Rittenhouse stabbing exposes how gig workers take safety into their own hands
Why gig workers — and workers in general, especially those doing low-wage work — feel like they have to fend for themselves.
When news broke last week that a bike courier had stabbed a prominent real estate developer, longtime bike messenger Michael Sanders said he could almost picture how it went down.
He, too, sometimes carries a knife for protection.
That's after a nearly 20-year career and countless experiences with confrontational drivers. One time a man got out of his car and punched Sanders in the face. Another pulled a gun on him.
"You name it, I've probably seen it," said Sanders, 44.
While details remain unclear as to how an argument between Sean Schellenger and Michael White, a 20-year-old poet working for Uber's online ordering platform, became deadly, the incident opened a window on the dangers on-demand workers face.
Those who find work through online platforms like Uber or Caviar or Care.com often take safety into their own hands.
How on-demand workers keep safe
As a precaution, Sanders, whose work for Caviar is his primary form of income, doesn't work late at night. He says he's seen how situations tend to escalate then because there aren't as many witnesses. He's learned to wear bright clothes and make a commotion if he gets into a potentially unsafe situation. But he knows that not everyone can choose to only work during the day — some people use the apps as part-time work to supplement another job.
But such precautions aren't specific to bike couriers. Some drivers for Uber and Lyft carry Mace. Others install dash cams. Home cleaners who find work on platforms like Handy and Care.com send addresses and client contact information to loved ones and tell them to be on alert if they don't hear back, said Julia Ticona, who's researched care work and online platforms. The more experienced cleaners know how to spot red flags when they're texting with new clients and use burner phones when communicating with clients instead of their personal numbers.
Online platforms have safety precautions baked into their apps, like GPS tracking, and with Uber, the ability to "share" a ride in real time with loved ones. Customer reviews make the platforms seem safer than Craigslist. Uber also notes that it encourages its riders and workers to report any issues they experience. (Uber said White had only been on the UberEats platform for one week. It's unclear if he was also working for other delivery platforms at the time.)
Is this problem specific to the gig economy?
In some ways, the on-demand model, which employs independent contractors, lends itself to workers taking safety into their own hands. Companies like Uber and Lyft don't offer formal safety training (though Uber says it does provide tips, videos, and resources on the topic) because that would expose them to legal arguments that their workers aren't independent contractors, but employees. And the independent contractor classification is crucial for on-demand companies because it keeps labor costs low and, they say, the business nimble.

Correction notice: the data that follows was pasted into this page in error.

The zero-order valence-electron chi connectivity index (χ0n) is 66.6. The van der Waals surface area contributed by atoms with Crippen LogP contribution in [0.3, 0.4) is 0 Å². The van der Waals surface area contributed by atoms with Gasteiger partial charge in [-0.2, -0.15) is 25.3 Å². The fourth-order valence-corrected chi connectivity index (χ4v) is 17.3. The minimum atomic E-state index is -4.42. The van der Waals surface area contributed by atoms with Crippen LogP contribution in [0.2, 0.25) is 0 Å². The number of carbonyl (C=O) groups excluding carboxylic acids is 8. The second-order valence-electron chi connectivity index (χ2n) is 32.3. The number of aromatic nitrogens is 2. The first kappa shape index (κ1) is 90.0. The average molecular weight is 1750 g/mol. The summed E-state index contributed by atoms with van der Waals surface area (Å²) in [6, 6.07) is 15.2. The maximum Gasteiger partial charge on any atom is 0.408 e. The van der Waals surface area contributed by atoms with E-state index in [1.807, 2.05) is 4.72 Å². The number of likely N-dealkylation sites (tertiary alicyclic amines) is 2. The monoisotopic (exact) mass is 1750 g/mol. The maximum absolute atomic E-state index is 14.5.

>> READ MORE: How incentives in the gig economy put workers at risk
Independent contractors also don't receive protections like worker's compensation, paid leave, or reimbursement for expenses, so they are vulnerable should they get in an accident or fall sick. Even federal Occupation Safety and Health Administration regulations do not cover the self-employed.
These conditions are part of an economic trend coined by Yale political science professor Jacob Hacker as "risk shift," where risk is being displaced from the employer onto the employee. Risk shift, Oxford University professor Jeremias Prassl said in his gig economy book, Humans as a Service, fits in with a larger narrative pushed by the tech scene: Do it yourself, pull yourself up by the bootstraps, take responsibility. Recall the viral video that showed former Uber CEO Travis Kalanick in an Uber yelling at his driver in 2017: "You know what, some people don't like to take responsibility. … They blame everything in their life on somebody else."
But Sanders, the veteran courier, said he wouldn't feel safer if he was an employee instead of an independent contractor. The big difference, in his opinion, is that traditional courier work is done during the day, which he believes is safer. Any job you do at night, he said, is going to be risky.
"You kind of have to have your wits about you," he said, adding that couriers are part of a tight-knit community that looks out for one another and alerts others to incidents and potentially dangerous situations.
Ticona, the care worker researcher, said this feeling — that you're on your own on the job — seems to have become more prevalent among workers in general, especially those working low-wage jobs.
Temp workers, who are also considered part of the gig economy, face similar situations, said Louis Kimmel of New Brunswick, N.J.-based worker center New Labor. Workers often don't know to whom they should report unsafe conditions — the temp agency or the work site. Sometimes, the temp agency and the work site pass the buck to each other, he said.
Barbara Rahke, executive director of the Philadelphia Area Project on Occupational Safety and Health (PhilaPOSH), agreed that it's not just a gig economy problem. But, she said, the gig economy does mean more workers are in vulnerable situations.
And in the case of platforms like Uber and Caviar, these workers can be more visible than ever.